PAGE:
Harmonic Minor Modes: The Super Locrian bb7

In this final instalment of our series on the modes of the Harmonic Minor scale, we consider the scale known as the Super Locrian bb7. This is a very distinctive and dissonant scale, and is difficult to use in standard jazz and rock contexts; it makes us work hard if we're going to get something usable out of it.

Some Slonimsky Patterns and Variations

I've been doing a lot of theoretical work recently on Slonimsky's famous Thesaurus of Scales and Melodic Patterns. I'll have more to say about the book's contents in some upcoming posts, but here are some phrases derived from this material that I was playing around with today.

What is a Pitch Class Set?

This is the first in a series of posts introducing pitch class set theory at a very basic level. In this post I'll say a few things about what the theory's for and why it's useful, and give some of the most basic definitions.

Feed Your Ears: Sonny Sharrock

This installment of Feed Your Ears is dedicated to the late free jazz guitarist Sonny Sharrock. As usual, you might not like what you hear right away, but open your ears and see if you can learn something, or be inspired, or both.

Feed Your Ears: Remember the '80s?

If you spend some time looking at guitar videos on YouTube you can easily start to feel as if you've fallen into a wrinkle in time where it's still 1988. All those sweep-picked arpeggios! All that tapping! All those alternate-picked scales! Yes, it seems that among guitarists shred is still very much in style even if leather trousers no longer are.

Harmonic Minor Modes: The Locrian Natural 6

In previous posts we've looked at three of the less well-known modes of the harmonic Minor scale. We'll now move on to more dissonant material than we've seem previously with the Locrian Natural 6. It's a rarely-heard sound, although unlike the other scales in this group it's actually more consonant than its relative in the major scale group.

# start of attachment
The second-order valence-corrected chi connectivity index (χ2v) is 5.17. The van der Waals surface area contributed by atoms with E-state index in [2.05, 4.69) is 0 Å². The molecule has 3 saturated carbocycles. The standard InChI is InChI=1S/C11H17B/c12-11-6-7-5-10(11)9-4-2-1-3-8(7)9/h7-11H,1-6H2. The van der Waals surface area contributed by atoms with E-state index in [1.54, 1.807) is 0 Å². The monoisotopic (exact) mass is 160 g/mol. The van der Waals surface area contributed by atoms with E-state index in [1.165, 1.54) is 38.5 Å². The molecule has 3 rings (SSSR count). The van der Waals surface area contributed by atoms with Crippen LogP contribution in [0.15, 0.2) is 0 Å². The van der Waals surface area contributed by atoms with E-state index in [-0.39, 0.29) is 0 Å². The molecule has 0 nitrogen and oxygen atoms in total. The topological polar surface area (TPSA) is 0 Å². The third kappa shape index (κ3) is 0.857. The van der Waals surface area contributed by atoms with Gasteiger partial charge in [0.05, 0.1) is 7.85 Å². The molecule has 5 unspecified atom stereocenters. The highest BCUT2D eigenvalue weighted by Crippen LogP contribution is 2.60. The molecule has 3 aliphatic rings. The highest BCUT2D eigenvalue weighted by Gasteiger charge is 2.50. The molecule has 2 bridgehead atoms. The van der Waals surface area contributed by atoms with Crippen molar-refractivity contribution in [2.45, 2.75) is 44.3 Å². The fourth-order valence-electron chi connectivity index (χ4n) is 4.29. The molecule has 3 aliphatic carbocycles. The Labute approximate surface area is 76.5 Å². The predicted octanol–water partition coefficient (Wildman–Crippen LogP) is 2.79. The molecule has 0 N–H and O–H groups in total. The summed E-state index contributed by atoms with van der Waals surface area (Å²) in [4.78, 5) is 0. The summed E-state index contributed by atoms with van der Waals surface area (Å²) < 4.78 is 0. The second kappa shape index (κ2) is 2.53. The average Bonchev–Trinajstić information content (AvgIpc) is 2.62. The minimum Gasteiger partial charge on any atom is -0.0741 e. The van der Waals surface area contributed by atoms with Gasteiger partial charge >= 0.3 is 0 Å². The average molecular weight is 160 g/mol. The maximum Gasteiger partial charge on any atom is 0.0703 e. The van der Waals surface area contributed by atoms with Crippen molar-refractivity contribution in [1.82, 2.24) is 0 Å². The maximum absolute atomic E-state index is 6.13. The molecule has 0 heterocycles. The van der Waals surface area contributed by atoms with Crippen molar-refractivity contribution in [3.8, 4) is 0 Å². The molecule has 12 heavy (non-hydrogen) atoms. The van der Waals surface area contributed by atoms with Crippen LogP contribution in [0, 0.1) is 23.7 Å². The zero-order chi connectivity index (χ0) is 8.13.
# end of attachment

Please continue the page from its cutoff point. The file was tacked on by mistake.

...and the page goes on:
Practicing Improvisational Fluency

If, like me, a lot of your real-life playing involves improvisation then it can be tricky to know how or what to practice. Of course we can learn licks and patterns, but if we're not careful all our solos will start to sound like a collage of the same stuff played in a different order, and that's not really improvising. This lesson describes a simple practicing strategy to help you build fluency when playing off-the-cuff.

The Harmonic Minor as a Pair of Augmented and Diminished Arpeggios

In the Encyclopoedia I advocate experimenting with the arpeggios that common scales contain as a way of both understanding the scale better and making your playing more interesting. Here we look at the two symmetrical arpeggios that are embedded in the common Harmonic Minor scale.

Some Interval Map Visualizations

For the past few days I've been experimenting with circular representations of chord, scale and similar kinds of structure. Laying them out in a circle is the right thing to do because then rotation of the circle is equivalent to finding all the modes of the scale or arpeggio.

Some 3-String Ladder Patterns for Diminished Scales

Recently we looked at 2-string ladder patterns for the Whole-Half and Half-Whole Diminished scales (since they're modes of each other, the patterns work equally well for both scales). Here we'll look at some similar patterns covering three strings.